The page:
Maloney Surname Genealogy

Ua Maul Dhomhnaigh, meaning
“descendant of a servant of the church” is an old Irish surname.  Maul in fact translates as
“bald.”  Early monks and priests had close cropped hair with their
trademark shaven patch. Many legends and stories relate to the
association of the name with the Moloney clan.
Ua Maul Dhomhnaigh has
contributed a number of anglicized surnames, the main ones being
Maloney, Malony, Moloney, Molony, Mullowney and Malowney (but not
Malone or Mahony).  The surnames are to be found in Ireland in Clare,
Limerick and Tipperary
Select Maloney Resources on The Internet

Maloney Ancestry

Moloneys, one of the oldest Irish septs, were the princes of the Dil
gCais in county Clare and held a number of castles around their estate
at Kiltannon.  Kiltannon House was and
continued to be their
ancestral home (until it was burnt down in 1920 during “the

They were a strongly ecclesiastical family, contributing many
bishops.  Father Donough O’Molony was tortured to death for his
beliefs in 1601.  Bishop John O’Molony held the diocese of
Killaloe from 1630 to 1670 at a time when anti-Catholic legislation was
at its
height.  His nephew John continued his work at home and
The story goes that he was presented with an inlaid grey marble table
by King Louis XIV of France as restitution for losing his temper over a
game of cards.

The O’Molony family vault was built in 1702 in the
old St. Mochulla’s church in Tuila.  The Molonys of Cragg in Clare
were a related family who managed to survive the subsequent

There were land confiscations in Clare in the 1690’s after the defeat
of James II’s supporters in Ireland.  James Molony narrowly held
Kiltanon.  But others, such as Daniel Moloney of Sixmilebridge,
lost their lands at this time.  And many Moloneys moved away to
neighboring counties of Limerick and Tipperary.

The Moloneys suffered in Clare, as did other Irish families, after the
potato blight struck.  Many tenant farmers like Michael Molony
were evicted from their lands.  Clare overall
lost a
quarter of its population.  Father Thomas Molony saw at first hand
the sufferings in Clare in his own parish of Kilmurry Ibrickane:

“On last Sunday and Monday week, the
broken-hearted clergyman had to drag his own tottering limbs, with
scarce of interval of rest, from one corpse to another.  In the
three subsequent days, overcome, feeble and faint, he had still to
continue his attendance to the dying, to pass continually from townland
to townland, to look on corpse on corpse, to behold renewed over and
over all the agonies and horrors.”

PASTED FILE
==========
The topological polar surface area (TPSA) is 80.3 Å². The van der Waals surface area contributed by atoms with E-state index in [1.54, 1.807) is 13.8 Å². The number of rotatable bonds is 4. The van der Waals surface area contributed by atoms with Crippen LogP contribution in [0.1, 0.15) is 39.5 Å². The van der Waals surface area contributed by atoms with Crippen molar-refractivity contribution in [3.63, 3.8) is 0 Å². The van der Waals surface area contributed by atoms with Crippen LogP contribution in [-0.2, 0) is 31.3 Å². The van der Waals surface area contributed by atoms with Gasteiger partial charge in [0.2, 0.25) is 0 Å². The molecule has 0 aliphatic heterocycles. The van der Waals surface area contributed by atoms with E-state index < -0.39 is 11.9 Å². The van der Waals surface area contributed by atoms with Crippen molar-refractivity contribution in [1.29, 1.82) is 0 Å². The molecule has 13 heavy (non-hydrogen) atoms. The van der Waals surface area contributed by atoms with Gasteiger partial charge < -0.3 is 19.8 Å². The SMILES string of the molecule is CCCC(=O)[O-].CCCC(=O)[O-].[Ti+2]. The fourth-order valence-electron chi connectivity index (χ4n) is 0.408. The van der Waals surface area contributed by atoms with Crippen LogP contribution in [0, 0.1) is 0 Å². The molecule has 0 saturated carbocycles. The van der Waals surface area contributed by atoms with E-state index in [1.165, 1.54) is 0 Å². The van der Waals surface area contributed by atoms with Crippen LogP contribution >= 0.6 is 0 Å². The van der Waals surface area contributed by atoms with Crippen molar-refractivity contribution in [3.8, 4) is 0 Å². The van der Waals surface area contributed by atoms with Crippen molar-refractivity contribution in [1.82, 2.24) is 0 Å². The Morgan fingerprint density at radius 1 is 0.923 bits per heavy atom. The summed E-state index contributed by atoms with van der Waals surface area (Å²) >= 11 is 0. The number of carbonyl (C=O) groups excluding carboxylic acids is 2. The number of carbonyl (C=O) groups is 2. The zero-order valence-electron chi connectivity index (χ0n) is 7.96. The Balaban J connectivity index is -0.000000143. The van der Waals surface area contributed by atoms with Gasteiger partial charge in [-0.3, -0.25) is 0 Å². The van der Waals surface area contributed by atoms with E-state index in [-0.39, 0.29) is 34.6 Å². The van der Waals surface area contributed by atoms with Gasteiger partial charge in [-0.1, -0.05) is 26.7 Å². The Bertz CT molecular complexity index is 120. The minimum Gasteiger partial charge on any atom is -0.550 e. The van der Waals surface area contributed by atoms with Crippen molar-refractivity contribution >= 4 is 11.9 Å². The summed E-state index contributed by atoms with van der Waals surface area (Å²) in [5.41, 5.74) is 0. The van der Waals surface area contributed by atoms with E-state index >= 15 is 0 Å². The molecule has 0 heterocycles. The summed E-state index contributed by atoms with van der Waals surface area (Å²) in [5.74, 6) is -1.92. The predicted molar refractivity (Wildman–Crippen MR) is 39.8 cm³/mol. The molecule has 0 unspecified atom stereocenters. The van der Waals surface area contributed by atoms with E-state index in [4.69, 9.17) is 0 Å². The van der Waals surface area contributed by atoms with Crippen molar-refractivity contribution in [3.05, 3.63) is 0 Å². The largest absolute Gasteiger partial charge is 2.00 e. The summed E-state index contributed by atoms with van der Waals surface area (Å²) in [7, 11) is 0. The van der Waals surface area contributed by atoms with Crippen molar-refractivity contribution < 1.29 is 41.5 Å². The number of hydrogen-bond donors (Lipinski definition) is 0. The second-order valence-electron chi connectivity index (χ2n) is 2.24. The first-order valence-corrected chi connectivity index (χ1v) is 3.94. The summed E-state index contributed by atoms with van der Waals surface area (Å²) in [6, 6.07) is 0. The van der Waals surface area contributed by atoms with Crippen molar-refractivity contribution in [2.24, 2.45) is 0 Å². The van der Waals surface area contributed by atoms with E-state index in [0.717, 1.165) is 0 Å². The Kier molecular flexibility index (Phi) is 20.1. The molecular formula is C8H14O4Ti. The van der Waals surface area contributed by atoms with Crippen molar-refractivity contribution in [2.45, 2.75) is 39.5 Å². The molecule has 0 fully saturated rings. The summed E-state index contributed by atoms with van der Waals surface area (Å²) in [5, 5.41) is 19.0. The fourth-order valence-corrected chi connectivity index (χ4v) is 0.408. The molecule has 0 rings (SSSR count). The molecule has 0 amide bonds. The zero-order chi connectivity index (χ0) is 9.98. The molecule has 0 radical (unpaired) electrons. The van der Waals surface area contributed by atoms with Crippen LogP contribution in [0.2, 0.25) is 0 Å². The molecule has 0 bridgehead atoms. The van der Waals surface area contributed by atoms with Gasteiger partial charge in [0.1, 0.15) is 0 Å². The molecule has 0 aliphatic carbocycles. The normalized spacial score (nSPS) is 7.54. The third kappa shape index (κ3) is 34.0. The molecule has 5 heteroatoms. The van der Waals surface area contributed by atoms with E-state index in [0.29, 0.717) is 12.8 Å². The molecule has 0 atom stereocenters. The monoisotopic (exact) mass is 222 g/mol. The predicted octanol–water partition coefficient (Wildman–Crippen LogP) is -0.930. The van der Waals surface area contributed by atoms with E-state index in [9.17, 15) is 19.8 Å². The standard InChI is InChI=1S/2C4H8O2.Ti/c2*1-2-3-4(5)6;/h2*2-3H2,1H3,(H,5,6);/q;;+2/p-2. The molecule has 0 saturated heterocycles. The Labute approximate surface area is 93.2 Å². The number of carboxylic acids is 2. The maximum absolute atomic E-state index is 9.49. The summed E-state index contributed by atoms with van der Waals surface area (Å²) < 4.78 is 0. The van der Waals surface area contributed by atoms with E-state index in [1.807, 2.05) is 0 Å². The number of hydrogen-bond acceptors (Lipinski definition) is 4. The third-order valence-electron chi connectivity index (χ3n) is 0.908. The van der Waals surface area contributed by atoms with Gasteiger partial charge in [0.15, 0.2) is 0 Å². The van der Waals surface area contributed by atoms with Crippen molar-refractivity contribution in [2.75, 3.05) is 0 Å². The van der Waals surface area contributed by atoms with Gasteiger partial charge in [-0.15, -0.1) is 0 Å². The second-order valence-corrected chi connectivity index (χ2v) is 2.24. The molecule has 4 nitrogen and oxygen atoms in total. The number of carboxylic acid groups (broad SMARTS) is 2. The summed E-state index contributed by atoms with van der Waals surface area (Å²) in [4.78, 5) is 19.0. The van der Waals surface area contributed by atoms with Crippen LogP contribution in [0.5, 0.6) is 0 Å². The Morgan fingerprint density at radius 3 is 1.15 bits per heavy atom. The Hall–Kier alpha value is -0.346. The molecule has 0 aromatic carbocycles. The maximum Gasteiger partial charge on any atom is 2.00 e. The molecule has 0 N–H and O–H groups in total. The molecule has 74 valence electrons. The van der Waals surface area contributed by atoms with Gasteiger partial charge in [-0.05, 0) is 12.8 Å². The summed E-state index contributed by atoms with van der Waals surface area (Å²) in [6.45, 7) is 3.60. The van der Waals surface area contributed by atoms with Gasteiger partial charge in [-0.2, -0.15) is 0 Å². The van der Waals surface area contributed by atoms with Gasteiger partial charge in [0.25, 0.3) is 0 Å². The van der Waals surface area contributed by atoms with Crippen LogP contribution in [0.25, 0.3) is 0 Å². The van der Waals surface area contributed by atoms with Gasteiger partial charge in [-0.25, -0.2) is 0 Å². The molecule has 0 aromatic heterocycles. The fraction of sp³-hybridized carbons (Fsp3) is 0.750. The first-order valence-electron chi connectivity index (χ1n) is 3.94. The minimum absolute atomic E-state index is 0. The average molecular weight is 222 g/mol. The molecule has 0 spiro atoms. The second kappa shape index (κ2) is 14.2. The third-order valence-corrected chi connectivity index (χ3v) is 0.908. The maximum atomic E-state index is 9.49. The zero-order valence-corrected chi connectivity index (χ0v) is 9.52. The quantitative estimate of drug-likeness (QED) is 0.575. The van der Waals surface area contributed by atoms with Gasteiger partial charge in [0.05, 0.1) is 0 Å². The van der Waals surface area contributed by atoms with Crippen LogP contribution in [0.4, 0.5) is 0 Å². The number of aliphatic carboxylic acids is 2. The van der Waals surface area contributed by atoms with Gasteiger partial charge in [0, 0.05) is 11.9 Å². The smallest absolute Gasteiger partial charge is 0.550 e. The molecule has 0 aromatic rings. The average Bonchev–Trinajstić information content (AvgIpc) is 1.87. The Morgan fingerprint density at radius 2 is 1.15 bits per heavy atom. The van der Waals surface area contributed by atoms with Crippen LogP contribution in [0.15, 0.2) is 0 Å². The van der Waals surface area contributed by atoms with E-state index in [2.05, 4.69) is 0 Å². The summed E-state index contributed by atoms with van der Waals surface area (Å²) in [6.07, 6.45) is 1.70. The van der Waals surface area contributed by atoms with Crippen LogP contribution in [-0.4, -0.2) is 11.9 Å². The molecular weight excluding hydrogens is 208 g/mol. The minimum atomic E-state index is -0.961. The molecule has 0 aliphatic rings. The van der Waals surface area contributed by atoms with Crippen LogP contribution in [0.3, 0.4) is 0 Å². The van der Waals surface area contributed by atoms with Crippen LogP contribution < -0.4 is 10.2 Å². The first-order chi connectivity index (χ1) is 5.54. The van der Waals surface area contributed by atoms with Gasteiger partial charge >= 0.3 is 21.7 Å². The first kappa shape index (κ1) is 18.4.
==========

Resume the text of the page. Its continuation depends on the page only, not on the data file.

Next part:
Father Molony
subsequently did much to publicize the plight of his
starving people to British officials.

.  Moloneys left, as did many other Irish
families.  An early departure was William Moloney, conscripted
into the British army in the 1770’s to fight the
Americans.  He ended up in Canada on Bonaventure island off
Quebec’s Gaspe Peninsula.  Various Maloneys settled in
, as place names such as Maloney beach, Maloney
hill, and
Malloney river attest.

America.  Many
of the Maloneys in America also arrived as Moloney or Molony.  This was true of Joseph Moloney who came to
Pennsylvania in 1772 and of William Moloney of Cork who came to
Chicago in
the 1860’s and later settled in Nebraska.

Martin Molony arrived as a boy with his parents in 1854 from Tipperary
escaping the potato famine.  He made
a fortune in Philadelphia from his gasoline burner invention that was
used by
early gas lighting companies.  He then
devoted huge sums to Catholic church building and repairs around the
and was made a Papal Marquis in 1904.

Australia.  The Maloney
exodus from Ireland increased after the famine, with Australia being a
favored destination.  The following
were some of the Maloneys who set off for Australia in the 1840’s and

  • Jeremiah (Jerry) Maloney on the Neptune from Clare to Melbourne in
  • Johanna
    from Tipperary to Australia in 1845
  • Daniel and Catherine Maloney from Limerick to Sydney in 1849
  • Robert Maloney on the Kate
    from Limerick to Sydney in 1851
  • Thomas and Ellen Moloney on the Australia from Limerick to Sydney
    in 1853.
  • Thomas and Ann Maloney on the Glentanner from Tipperary to Sydney
    in 1859.

The Seed, an account of three
generations of Maloneys, opened to great acclaim in Australia in
The playwright is Kate Mulvany and the play is based on her family

Select Maloney Miscellany

If you would like to read more, click on the miscellany page for
further stories and accounts:

Maloney Names

Bishop John O’Molony from
Clare promoted the oppressed Irish Catholic Church
in the late 17th century by re-establishing the Irish College in Paris.   Paddy Moloney is a member of
the Irish musical group The Chieftains and the main composer and
arranger of its music.
Father Francis Moloney is an
adviser to Pope Benedict and is widely considered to be the leading
authority on the Gospel of St. John.

Select Maloney Today

  • 8,000 in the UK (most numerous
    in Manchester)
  • 15,000 in America (most numerous in New York)
  • 26,000 elsewhere (most numerous in Ireland)




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